Oil-Wick Mining Lamp

Description (Brief)
This oil-wick lamp was made by an unknown maker during the second half of the 19th century. The oil-wick lamp was first invented in Scotland in 1850 and in use until the 1920’s. The font contained a mix of fat and oil for fuel, and a wick was inserted into the spout. The resulting flame was much brighter and more efficient than the candles it replaced. This lamp has a handle, meaning it was carried rather than worn. The screw top has a chain connected to the handle to prevent it from being lost.
Location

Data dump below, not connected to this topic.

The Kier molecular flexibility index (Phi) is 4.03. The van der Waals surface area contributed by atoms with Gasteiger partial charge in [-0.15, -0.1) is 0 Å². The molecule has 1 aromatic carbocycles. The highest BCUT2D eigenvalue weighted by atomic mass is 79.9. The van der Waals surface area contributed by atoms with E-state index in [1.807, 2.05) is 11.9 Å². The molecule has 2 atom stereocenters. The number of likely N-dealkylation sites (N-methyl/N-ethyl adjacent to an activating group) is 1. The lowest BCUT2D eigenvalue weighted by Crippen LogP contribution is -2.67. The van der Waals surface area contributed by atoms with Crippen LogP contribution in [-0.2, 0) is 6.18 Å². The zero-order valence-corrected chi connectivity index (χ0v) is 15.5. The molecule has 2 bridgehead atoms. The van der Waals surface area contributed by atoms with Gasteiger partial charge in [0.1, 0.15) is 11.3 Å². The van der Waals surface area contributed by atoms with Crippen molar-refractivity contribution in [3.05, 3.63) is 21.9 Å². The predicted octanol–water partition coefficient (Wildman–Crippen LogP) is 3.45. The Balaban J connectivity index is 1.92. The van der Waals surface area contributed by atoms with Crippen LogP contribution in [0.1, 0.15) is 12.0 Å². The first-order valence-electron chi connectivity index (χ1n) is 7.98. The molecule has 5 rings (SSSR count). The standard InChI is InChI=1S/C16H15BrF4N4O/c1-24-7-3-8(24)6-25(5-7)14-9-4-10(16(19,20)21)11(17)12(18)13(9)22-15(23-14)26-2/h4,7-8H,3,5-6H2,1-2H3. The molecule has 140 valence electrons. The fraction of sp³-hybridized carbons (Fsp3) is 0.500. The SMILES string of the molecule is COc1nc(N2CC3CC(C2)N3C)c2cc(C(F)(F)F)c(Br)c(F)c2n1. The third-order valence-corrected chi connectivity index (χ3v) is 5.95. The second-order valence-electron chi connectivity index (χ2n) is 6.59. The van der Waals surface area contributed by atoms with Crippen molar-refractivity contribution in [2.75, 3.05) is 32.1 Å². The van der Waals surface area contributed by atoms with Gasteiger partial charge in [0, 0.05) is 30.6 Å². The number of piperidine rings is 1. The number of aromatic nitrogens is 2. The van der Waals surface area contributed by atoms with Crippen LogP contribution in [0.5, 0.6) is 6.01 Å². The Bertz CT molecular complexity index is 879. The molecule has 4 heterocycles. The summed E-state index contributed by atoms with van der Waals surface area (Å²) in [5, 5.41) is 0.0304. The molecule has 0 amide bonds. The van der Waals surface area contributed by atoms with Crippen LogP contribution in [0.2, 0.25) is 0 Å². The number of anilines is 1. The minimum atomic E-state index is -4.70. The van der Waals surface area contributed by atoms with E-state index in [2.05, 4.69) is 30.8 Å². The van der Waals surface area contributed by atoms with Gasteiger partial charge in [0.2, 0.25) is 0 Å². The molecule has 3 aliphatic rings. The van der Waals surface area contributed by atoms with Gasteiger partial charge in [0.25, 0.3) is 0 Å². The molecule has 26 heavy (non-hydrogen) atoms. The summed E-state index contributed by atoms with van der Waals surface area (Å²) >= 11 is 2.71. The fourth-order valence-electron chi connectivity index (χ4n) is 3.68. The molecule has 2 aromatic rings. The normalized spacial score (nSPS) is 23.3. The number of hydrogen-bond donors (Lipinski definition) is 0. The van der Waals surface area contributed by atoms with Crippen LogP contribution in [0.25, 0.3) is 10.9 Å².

Currently not on view
Object Name
lamp, hand, oil wick type, miner's
mining lamp
Measurements
overall: 6 1/4 in x 5 1/2 in x 4 in; 15.875 cm x 13.97 cm x 10.16 cm
ID Number
AG*MHI-MN-9774B
accession number
304880
catalog number
MHI-MN-9774B
See more items in
Work and Industry: Mining
Work
Industry & Manufacturing
Natural Resources
Mining Lamps
Data Source
National Museum of American History, Kenneth E. Behring Center

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